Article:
April 24, 2016

The Jungle Book (Review)

o this isn’t your Disneyland version of The Jungle Book. It starts a couple of degrees off. In the film, young Mowgli is orphaned in what looks like a high-speed canoe crash. Bagheera the panther takes pity on the young creature and dumps him with a wolf pack. And that’s what makes him a wild boy. In the book, Shere Khan (who doesn’t show up until the final reel in the flick) is a lame tiger who is not urbanely deadly, but rather a limping posturing loser. When he attacks Mowgli’s woodcutter parents, he accidently leaps into the fire. The […]
April 17, 2016

The Big Over Easy (Review)

wasn’t sure what to make of this at first (an omelette?). Loaned to me after a book chat between adjacent modeling projects at the train club, I looked into this English satiricalists with a slight unease. Humor works differently. I can only point back to War of the Worlds: Plus Blood and Guts and Zombies to illustrate where it doesn’t for certain people. The Big Over Easy follows Detective Inspector Jack Spratt of the Nursery Crime Division (see, what are you thinking, right now?). He’s a not-so-successful copper, having just seen his long case against the three pigs for the […]
April 10, 2016

Beachhead (Review)

t’s unfair to contrast Jack Williamson’s Beachhead against the phenomenal The Martian. Yes, they both involve the abandonment of one or more people against a two-year mission window, a desperate effort of survival. And Mark Watney is more of a likable wisecracker than the driven Texan billionaires’ son, Sam Houston Kellingan (who spends much of the book feeling bad about not getting one of the women sharing his mission, abandoning another woman in Texas (with child, it would seem) and ignoring another mission chum, a sweet puppydog. And then there are father issues, mother issues, brother issues. No wonder he […]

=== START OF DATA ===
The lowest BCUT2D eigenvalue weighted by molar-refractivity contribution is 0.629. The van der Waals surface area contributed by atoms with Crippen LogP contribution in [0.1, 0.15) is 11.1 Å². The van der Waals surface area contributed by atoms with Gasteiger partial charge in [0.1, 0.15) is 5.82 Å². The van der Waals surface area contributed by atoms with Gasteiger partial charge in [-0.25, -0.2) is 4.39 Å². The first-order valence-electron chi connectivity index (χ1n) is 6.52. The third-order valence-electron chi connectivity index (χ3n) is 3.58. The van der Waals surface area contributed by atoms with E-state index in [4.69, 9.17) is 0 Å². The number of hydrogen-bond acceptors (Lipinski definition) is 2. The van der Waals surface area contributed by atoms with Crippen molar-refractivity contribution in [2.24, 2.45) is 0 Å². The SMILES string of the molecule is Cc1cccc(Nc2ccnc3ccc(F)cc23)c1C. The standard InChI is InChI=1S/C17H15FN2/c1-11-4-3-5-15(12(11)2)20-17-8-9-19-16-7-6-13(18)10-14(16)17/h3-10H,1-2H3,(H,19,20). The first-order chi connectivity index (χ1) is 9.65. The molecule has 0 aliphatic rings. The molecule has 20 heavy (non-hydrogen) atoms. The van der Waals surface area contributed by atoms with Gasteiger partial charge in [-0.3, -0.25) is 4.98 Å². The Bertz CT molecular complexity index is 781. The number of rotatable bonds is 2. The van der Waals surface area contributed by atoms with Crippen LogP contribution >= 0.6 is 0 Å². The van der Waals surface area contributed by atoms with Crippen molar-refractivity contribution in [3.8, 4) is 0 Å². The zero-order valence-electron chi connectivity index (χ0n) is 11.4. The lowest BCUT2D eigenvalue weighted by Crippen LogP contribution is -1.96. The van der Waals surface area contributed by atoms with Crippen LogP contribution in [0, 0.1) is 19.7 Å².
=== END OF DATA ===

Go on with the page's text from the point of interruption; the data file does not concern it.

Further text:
April 3, 2016

Jonathan Strange & Mr. Norrell (Review)

e’d watched the first few episodes of the miniseries lifted from this book and petered out – just didn’t hold us. And then a person I know at work borrowed a copy of this book and tried to get through it, only to die on the white burning pages about halfway through. And when I’d agreed to read it, and when it was handed to me (with both hands, all 782 pages of it (why do people loan me such massive books?)), I knew I had my work cut out for me. But, actually, not bad. Jonathan Strange & Mr. […]
March 27, 2016

Tanks (Review)

o, what do you do when you have an hour for lunch, no computer and no book? Well, there is always a work laptop and Project Gutenberg. This time I found a nifty short story, Tanks, written in first issue of Astounding Tales (Vol 1, Number 1, January 1930, a new decade, new magazine, a new future – so optimistic). Anyway, I always enjoy stories like this, ones where author attempts future combat based on what they know (from World War One) and what they can guess (from the current day). And while Tanks was a bit off, it was […]